Patients generally use a walker for a few days, and then a cane for a few days, and soon they’re getting back to their normal activities.

Shields remembers one of his first-ever patients having a double hip replacement. Months later, a postcard came in the mail from Italy. It read, “I’m mountain-climbing all over Italy, and my hips let me do this. Thank you so much.”

That cemented it for Shields: He had chosen the right line of work. 

“It really hit home that we do this work because it gets people back to doing all the things they have wanted to do but couldn’t,” he says.

Patients often tell Shields that surgery and recovery was so easy that they wish they had had their surgery years ago.

“People are nervous about having surgery, so they put it off longer,” Shields says. “But in doing that, they lose out on so much of life. When they finally tire of debilitating pain and move forward with the surgery, they do great and wish they had done it sooner.”

Shields says he gets a lot of the same questions from patients before surgery.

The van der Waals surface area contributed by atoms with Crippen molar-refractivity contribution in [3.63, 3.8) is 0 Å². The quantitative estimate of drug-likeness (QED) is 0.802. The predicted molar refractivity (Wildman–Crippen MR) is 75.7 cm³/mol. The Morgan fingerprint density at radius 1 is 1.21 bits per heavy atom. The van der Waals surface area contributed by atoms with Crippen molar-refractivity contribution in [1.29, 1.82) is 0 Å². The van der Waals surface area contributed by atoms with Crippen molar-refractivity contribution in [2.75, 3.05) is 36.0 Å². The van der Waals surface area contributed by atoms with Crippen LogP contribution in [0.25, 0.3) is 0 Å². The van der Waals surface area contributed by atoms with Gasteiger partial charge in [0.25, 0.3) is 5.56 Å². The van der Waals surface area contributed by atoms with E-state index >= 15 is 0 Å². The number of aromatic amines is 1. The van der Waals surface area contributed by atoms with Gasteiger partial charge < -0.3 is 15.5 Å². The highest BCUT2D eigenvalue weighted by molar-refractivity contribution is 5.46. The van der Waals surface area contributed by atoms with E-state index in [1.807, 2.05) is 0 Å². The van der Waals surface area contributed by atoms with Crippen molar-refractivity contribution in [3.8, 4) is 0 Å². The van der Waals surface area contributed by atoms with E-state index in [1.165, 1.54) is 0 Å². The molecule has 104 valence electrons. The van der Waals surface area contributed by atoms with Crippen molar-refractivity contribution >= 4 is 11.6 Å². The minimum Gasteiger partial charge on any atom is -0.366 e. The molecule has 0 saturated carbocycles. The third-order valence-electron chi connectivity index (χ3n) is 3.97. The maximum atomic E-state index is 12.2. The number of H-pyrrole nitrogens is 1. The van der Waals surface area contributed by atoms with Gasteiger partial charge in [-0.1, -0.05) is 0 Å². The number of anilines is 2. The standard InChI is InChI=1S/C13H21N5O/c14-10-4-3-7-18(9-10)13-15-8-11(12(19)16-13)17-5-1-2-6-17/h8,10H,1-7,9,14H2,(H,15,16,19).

They ask if they will face any limitations afterward. No, he tells them. 

Will they set off metal detectors at the airport? Yes, Shields answers. 

Will they gain weight with the artificial replacement parts? Not really, Shields says with a chuckle and then adds, “Well, maybe a pound — the parts are really lightweight.”

Walking Miracle

Shields encourages patients to seek out a surgeon whose goals and philosophy align with their own. 

“A good relationship is one critical component of good outcomes,” he says. 

Cynthia was drawn to Shields because of his bedside manner and communication style. She also appreciated the ease with which she was able to communicate with the entire orthopaedic staff.

She knows several people who have said they need hip replacements and for each person, she has one bit of advice: Get it done.

“It was a game-changer for me,” she tells them, adding, “I am a walking miracle.”

And with that, she laces up her walking shoes and heads outside with Grady.

Learn more about expert hip or knee replacements at Atrium Health Wake Forest Baptist